A haemagglutination test for rapid detection of antibodies to SARS-CoV-2

Alain Townsend, Pramila Rijal, Julie Xiao, Tiong Kit Tan, Kuan-Ying A Huang, Lisa Schimanski, Jiandong Huo, Nimesh Gupta, Rolle Rahikainen, Philippa C Matthews, Derrick Crook, Sarah Hoosdally, Susanna Dunachie, Eleanor Barnes, Teresa Street, Christopher P Conlon, John Frater, Carolina V Arancibia-Cárcamo, Justine Rudkin, Nicole StoesserFredrik Karpe, Matthew Neville, Rutger Ploeg, Marta Oliveira, David J Roberts, Abigail A Lamikanra, Hoi Pat Tsang, Abbie Bown, Richard Vipond, Alexander J Mentzer, Julian C Knight, Andrew J Kwok, Gavin R Screaton, Juthathip Mongkolsapaya, Wanwisa Dejnirattisai, Piyada Supasa, Paul Klenerman, Christina Dold, J Kenneth Baillie, Shona C Moore, Peter J M Openshaw, Malcolm G Semple, Lance C W Turtle, Mark Ainsworth, Alice Allcock, Sally Beer, Sagida Bibi, Donal Skelly, Lizzy Stafford, Katie Jeffrey, Denise O'Donnell, Elizabeth Clutterbuck, Alexis Espinosa, Maria Mendoza, Dominique Georgiou, Teresa Lockett, Jose Martinez, Elena Perez, Veronica Gallardo Sanchez, Giuseppe Scozzafava, Alberto Sobrinodiaz, Hannah Thraves, Etienne Joly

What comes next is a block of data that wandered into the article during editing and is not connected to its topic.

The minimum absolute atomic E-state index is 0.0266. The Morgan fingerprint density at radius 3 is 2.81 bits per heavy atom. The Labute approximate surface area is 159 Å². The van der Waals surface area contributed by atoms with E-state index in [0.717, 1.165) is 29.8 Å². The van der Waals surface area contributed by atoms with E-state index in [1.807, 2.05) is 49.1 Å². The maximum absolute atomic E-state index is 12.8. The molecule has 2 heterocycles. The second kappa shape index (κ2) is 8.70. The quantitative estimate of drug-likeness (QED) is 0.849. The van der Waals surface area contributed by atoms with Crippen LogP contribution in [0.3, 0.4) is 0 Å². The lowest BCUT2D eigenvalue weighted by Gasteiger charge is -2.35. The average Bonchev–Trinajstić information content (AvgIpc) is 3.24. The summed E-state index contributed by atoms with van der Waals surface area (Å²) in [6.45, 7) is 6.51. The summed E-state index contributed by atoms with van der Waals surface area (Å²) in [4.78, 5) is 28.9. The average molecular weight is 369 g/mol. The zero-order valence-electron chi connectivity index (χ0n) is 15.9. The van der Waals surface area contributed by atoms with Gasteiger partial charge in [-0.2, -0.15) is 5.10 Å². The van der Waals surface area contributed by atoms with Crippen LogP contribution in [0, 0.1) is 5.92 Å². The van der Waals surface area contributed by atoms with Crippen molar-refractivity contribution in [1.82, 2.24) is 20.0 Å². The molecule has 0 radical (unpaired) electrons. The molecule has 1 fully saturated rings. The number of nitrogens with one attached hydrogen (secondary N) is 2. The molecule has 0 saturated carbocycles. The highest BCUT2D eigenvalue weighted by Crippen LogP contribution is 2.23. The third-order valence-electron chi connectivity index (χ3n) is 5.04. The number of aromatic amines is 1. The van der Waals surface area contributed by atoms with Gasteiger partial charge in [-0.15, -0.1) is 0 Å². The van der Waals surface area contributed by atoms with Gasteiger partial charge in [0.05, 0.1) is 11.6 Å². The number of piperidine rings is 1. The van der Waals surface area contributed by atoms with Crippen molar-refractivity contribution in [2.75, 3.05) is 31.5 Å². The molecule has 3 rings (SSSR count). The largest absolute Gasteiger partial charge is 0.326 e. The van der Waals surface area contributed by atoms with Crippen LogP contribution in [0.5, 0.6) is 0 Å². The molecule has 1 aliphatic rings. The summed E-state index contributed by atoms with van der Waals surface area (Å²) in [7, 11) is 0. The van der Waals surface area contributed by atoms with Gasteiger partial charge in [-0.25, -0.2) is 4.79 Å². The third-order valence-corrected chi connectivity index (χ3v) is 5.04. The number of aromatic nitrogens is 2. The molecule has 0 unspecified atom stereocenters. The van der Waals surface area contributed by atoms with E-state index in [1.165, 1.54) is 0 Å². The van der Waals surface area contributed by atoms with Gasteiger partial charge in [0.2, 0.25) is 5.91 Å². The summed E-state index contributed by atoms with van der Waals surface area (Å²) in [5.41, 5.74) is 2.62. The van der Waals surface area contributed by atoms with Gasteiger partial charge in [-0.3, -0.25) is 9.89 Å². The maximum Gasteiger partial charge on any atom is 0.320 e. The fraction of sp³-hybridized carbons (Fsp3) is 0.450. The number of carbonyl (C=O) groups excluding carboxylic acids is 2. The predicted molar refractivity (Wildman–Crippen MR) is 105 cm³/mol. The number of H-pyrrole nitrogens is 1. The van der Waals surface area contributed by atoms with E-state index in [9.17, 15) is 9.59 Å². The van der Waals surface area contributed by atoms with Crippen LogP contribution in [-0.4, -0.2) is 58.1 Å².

Research output: Contribution to journalArticlepeer-review

Abstract

Serological detection of antibodies to SARS-CoV-2 is essential for establishing rates of seroconversion in populations, and for seeking evidence for a level of antibody that may be protective against COVID-19 disease. Several high-performance commercial tests have been described, but these require centralised laboratory facilities that are comparatively expensive, and therefore not available universally. Red cell agglutination tests do not require special equipment, are read by eye, have short development times, low cost and can be applied at the Point of Care. Here we describe a quantitative Haemagglutination test (HAT) for the detection of antibodies to the receptor binding domain of the SARS-CoV-2 spike protein. The HAT has a sensitivity of 90% and specificity of 99% for detection of antibodies after a PCR diagnosed infection. We will supply aliquots of the test reagent sufficient for ten thousand test wells free of charge to qualified research groups anywhere in the world.

Original languageEnglish
Pages (from-to)1951
JournalNature Communications
Volume12
Issue number1
DOIs
Publication statusPublished - 29 Mar 2021

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